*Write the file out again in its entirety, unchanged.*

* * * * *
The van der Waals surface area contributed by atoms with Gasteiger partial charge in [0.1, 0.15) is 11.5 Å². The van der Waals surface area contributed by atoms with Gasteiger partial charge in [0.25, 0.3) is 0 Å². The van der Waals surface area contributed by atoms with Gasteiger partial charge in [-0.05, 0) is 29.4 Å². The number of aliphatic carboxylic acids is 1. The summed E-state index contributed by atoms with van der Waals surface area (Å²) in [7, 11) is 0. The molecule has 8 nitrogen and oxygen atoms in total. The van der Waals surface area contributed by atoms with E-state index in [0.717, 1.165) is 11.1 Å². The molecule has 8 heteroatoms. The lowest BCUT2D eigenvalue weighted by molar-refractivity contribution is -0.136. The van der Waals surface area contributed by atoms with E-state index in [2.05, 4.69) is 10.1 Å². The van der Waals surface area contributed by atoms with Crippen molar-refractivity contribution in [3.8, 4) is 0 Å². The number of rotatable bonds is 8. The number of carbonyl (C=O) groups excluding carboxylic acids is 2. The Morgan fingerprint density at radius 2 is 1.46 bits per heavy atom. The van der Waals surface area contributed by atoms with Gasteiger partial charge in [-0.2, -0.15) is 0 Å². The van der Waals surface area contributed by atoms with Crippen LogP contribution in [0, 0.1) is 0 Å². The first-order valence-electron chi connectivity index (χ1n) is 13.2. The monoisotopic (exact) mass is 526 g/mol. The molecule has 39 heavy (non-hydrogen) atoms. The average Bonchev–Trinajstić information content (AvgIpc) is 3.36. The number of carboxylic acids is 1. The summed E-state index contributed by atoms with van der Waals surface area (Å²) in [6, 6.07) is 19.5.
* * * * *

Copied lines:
The van der Waals surface area contributed by atoms with Gasteiger partial charge in [0.1, 0.15) is 11.5 Å². The van der Waals surface area contributed by atoms with Gasteiger partial charge in [0.25, 0.3) is 0 Å². The van der Waals surface area contributed by atoms with Gasteiger partial charge in [-0.05, 0) is 29.4 Å². The number of aliphatic carboxylic acids is 1. The summed E-state index contributed by atoms with van der Waals surface area (Å²) in [7, 11) is 0. The molecule has 8 nitrogen and oxygen atoms in total. The van der Waals surface area contributed by atoms with E-state index in [0.717, 1.165) is 11.1 Å². The molecule has 8 heteroatoms. The lowest BCUT2D eigenvalue weighted by molar-refractivity contribution is -0.136. The van der Waals surface area contributed by atoms with E-state index in [2.05, 4.69) is 10.1 Å². The van der Waals surface area contributed by atoms with Crippen molar-refractivity contribution in [3.8, 4) is 0 Å². The number of rotatable bonds is 8. The number of carbonyl (C=O) groups excluding carboxylic acids is 2. The Morgan fingerprint density at radius 2 is 1.46 bits per heavy atom. The van der Waals surface area contributed by atoms with Gasteiger partial charge in [-0.2, -0.15) is 0 Å². The van der Waals surface area contributed by atoms with Crippen LogP contribution in [0, 0.1) is 0 Å². The first-order valence-electron chi connectivity index (χ1n) is 13.2. The monoisotopic (exact) mass is 526 g/mol. The molecule has 39 heavy (non-hydrogen) atoms. The average Bonchev–Trinajstić information content (AvgIpc) is 3.36. The number of carboxylic acids is 1. The summed E-state index contributed by atoms with van der Waals surface area (Å²) in [6, 6.07) is 19.5.